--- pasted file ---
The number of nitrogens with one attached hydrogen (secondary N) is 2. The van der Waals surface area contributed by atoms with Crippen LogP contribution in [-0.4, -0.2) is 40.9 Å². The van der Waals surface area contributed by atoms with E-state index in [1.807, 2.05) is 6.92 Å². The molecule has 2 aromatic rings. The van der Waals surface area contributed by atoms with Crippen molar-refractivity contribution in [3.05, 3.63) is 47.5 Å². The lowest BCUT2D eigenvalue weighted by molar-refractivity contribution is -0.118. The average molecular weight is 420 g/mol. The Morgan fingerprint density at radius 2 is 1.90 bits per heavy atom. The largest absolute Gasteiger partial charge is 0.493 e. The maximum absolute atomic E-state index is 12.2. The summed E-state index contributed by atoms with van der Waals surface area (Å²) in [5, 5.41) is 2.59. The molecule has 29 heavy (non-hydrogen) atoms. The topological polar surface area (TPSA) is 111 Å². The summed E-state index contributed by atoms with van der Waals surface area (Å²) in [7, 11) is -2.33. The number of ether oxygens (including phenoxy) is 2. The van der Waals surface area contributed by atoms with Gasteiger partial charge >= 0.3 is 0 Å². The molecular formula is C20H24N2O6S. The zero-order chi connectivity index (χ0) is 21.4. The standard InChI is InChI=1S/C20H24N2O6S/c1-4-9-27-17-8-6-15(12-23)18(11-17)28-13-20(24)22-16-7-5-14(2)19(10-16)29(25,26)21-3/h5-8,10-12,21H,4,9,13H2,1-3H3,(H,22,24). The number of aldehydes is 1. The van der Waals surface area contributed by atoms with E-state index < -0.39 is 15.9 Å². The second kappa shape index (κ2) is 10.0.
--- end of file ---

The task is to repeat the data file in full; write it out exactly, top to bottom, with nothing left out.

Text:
The number of nitrogens with one attached hydrogen (secondary N) is 2. The van der Waals surface area contributed by atoms with Crippen LogP contribution in [-0.4, -0.2) is 40.9 Å². The van der Waals surface area contributed by atoms with E-state index in [1.807, 2.05) is 6.92 Å². The molecule has 2 aromatic rings. The van der Waals surface area contributed by atoms with Crippen molar-refractivity contribution in [3.05, 3.63) is 47.5 Å². The lowest BCUT2D eigenvalue weighted by molar-refractivity contribution is -0.118. The average molecular weight is 420 g/mol. The Morgan fingerprint density at radius 2 is 1.90 bits per heavy atom. The largest absolute Gasteiger partial charge is 0.493 e. The maximum absolute atomic E-state index is 12.2. The summed E-state index contributed by atoms with van der Waals surface area (Å²) in [5, 5.41) is 2.59. The molecule has 29 heavy (non-hydrogen) atoms. The topological polar surface area (TPSA) is 111 Å². The summed E-state index contributed by atoms with van der Waals surface area (Å²) in [7, 11) is -2.33. The number of ether oxygens (including phenoxy) is 2. The van der Waals surface area contributed by atoms with Gasteiger partial charge >= 0.3 is 0 Å². The molecular formula is C20H24N2O6S. The zero-order chi connectivity index (χ0) is 21.4. The standard InChI is InChI=1S/C20H24N2O6S/c1-4-9-27-17-8-6-15(12-23)18(11-17)28-13-20(24)22-16-7-5-14(2)19(10-16)29(25,26)21-3/h5-8,10-12,21H,4,9,13H2,1-3H3,(H,22,24). The number of aldehydes is 1. The van der Waals surface area contributed by atoms with E-state index < -0.39 is 15.9 Å². The second kappa shape index (κ2) is 10.0.